Broccoli is a member of the cabbage family. It is more nutritious than its cruciferous cousins, such as Brussels sprouts, cauliflower, collards, kale, and bok choy. All of these veggies contain nitrogen compounds called indoles, which aid in preventing cancerous tumors of the stomach, prostate, and breast. But broccoli contains exceptionally high amounts of enzymes and nutrients, such as carotenoids, that sweep up cancer-promoting free radicals. In addition, it's rich in calcium, fiber, vitamin C, folate, riboflavin, potassium, and iron. It's a superfood, to be sure, and a defensive powerhouse!
Young, fresh-picked broccoli with tightly closed and uniformly green florets are best. The stalks should snap crisply. When cooked, overly mature broccoli is tough and woody and will emit a sulfurous cabbage odor. Yellowing florets are an indication that broccoli is past its prime.
Refrigerate in a perforated plastic bag in the vegetable drawer for up to five days. Plastic vegetable bags from the produce department or a gallon-size zip-lock bag would work great. Just snip a few slits along the sides to allow air to circulate.
You can enjoy raw broccoli in salads, served with other vegetables on a veggie tray, or its own as a healthy snack. Beyond that, steaming is the most nutritious way to prepare broccoli. Boiling, microwaving, and stir-frying compromise many nutrients, so if you're eating broccoli for its health benefit, prepare and enjoy it raw or steamed. Cook in a basket or colander, covered, over simmering water until tender, about 5 to 7 minutes. Most people cut the stalk and leaves away and discard them; we suggest you go ahead and cook them as they contain abundant nutrients. Peel the stalks before cooking for best results. Refrigerate any leftovers.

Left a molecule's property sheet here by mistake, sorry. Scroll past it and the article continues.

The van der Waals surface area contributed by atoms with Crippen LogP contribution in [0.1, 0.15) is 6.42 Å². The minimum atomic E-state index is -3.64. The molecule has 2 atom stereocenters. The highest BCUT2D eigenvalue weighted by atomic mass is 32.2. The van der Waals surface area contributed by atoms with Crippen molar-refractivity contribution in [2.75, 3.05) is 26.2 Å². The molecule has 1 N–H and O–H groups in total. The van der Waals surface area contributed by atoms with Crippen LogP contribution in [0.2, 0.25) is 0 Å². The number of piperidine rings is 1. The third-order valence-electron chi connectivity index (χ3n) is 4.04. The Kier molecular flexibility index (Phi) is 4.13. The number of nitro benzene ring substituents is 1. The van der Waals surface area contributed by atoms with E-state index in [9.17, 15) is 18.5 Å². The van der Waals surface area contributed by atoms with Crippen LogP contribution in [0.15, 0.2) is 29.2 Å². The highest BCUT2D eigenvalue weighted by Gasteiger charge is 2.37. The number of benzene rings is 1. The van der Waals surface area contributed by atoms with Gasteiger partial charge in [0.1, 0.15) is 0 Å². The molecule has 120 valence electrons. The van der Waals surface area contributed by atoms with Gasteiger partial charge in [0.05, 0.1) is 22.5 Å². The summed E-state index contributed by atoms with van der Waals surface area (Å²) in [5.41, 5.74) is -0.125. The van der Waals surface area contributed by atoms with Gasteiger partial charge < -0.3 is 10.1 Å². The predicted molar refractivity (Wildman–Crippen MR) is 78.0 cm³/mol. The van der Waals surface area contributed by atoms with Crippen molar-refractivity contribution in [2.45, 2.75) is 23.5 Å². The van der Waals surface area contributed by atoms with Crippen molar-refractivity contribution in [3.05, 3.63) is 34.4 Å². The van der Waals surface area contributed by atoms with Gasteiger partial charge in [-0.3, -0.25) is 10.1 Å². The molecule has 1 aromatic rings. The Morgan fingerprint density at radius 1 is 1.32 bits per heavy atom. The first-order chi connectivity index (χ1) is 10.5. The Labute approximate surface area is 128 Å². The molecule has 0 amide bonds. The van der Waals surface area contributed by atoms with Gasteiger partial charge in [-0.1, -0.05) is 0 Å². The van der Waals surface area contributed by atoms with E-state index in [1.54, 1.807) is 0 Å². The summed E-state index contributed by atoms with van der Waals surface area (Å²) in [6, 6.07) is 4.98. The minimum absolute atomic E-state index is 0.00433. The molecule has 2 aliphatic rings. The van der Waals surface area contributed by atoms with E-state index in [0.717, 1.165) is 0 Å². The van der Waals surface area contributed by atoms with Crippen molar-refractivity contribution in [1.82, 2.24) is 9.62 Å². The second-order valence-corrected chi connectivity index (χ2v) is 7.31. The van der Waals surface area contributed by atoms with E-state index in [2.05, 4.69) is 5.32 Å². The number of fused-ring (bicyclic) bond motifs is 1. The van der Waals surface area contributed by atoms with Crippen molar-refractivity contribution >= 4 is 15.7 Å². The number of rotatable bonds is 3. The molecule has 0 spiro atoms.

Did you know?
Broccoli has grown in America for roughly 200 years. The first commercially grown broccoli crop was harvested in New York and planted in California in the 1920s.
Read next about the amazing health benefits of Brussels Sprouts.